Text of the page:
- Father: Explicitly teaching me that (I quote), "If you're smart, you don't have to work hard." He thought it was marvellous that I could bring home 100s with zero effort and denigrated anyone who had to work at all. It was a strange message, because he had clearly worked hard in his life to achieve what he had, and his actions were otherwise so positive.

    Wow, did that ever cause problems in my first semester of university, when I was underage, enrolled as a second/third year student, living away from home for the first time, and full of hubris. Talk about a moment of reckoning. It took a semester for me to learn that I did need to do some work to get the grades I was used to, and I spent a year believing I was a moron for having to work. It was the first time I had ever needed to do anything other than show up and do the work cold. I met someone who was objectively FAR smarter than me in my field (as in, tenure-track-at-24, extreme PG, light years ahead of me) and I'm now ashamed to say that my first reaction upon meeting him was anger and resentment. I missed out on friendship and learning opportunities with him because I was too petulant and jealous of what I wasn't. How sad! I won't make that mistake again!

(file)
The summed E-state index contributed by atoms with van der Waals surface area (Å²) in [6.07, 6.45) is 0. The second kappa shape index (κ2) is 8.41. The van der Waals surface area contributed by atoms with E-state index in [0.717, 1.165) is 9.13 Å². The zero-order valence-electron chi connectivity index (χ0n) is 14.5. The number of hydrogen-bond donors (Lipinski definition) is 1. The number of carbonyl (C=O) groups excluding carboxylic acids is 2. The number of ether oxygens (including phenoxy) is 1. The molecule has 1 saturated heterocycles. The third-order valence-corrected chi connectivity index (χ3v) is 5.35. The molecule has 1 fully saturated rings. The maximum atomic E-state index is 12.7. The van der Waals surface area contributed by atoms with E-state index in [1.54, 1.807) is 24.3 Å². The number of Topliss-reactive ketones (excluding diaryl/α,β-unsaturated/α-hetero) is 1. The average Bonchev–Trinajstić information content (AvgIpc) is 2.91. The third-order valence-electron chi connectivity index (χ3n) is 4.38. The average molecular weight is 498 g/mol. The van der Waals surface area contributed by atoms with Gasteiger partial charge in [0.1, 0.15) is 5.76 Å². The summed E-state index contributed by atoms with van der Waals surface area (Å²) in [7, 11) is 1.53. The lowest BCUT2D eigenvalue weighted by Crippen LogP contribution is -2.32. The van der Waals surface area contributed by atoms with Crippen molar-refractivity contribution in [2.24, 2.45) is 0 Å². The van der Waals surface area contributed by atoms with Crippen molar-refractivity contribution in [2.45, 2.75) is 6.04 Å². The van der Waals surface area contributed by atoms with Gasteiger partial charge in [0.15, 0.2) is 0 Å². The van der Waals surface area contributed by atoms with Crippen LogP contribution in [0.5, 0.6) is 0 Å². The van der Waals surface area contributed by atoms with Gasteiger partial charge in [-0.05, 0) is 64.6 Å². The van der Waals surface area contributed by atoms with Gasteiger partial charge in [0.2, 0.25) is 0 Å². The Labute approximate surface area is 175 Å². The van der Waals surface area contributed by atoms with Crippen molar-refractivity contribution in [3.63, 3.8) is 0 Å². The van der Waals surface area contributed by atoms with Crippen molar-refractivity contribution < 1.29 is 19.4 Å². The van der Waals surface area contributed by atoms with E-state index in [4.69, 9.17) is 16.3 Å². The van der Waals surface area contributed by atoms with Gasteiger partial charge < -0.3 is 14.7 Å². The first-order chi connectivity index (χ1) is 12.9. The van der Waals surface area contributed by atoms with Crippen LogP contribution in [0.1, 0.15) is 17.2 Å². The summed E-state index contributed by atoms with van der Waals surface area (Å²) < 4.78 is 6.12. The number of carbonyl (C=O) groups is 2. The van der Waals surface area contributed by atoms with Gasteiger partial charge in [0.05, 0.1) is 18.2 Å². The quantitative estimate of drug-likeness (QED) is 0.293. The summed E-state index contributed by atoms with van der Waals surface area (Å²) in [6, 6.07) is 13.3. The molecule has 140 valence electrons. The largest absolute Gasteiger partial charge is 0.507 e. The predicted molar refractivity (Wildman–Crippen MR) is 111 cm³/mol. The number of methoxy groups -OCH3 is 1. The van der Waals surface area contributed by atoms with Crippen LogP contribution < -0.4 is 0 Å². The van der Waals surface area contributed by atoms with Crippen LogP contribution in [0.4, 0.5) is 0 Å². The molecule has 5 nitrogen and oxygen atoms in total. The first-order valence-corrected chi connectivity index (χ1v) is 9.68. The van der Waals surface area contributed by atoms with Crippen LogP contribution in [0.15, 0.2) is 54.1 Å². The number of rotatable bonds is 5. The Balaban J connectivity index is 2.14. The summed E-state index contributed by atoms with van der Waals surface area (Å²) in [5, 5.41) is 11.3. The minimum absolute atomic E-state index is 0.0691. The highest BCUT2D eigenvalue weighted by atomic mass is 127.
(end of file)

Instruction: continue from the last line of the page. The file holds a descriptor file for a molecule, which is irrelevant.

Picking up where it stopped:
- Father: Being happy to debate and discuss ideas only so long as my opinions mirror his. Perceiving differences of opinion as a rejection of him. Being over-committed to consistency over truth in his stated opinions.

    - Father: Bragging about me shamelessly to others in my presence, including showing people my report cards (ugh!), and constantly telling me I was better than others for being smart. (ugh!)

    - Parents: Not accepting all acceleration offered by the school. Given reason: social adjustment. Suspected real reason: I would have been accelerated more than my father had been as a child. He was a radical accelerant, and that was an important part of his self-identity.

    - Father: Complaining bitterly and sulking anytime I didn't come in first place. I really didn't care, but he felt slighted on my behalf somehow.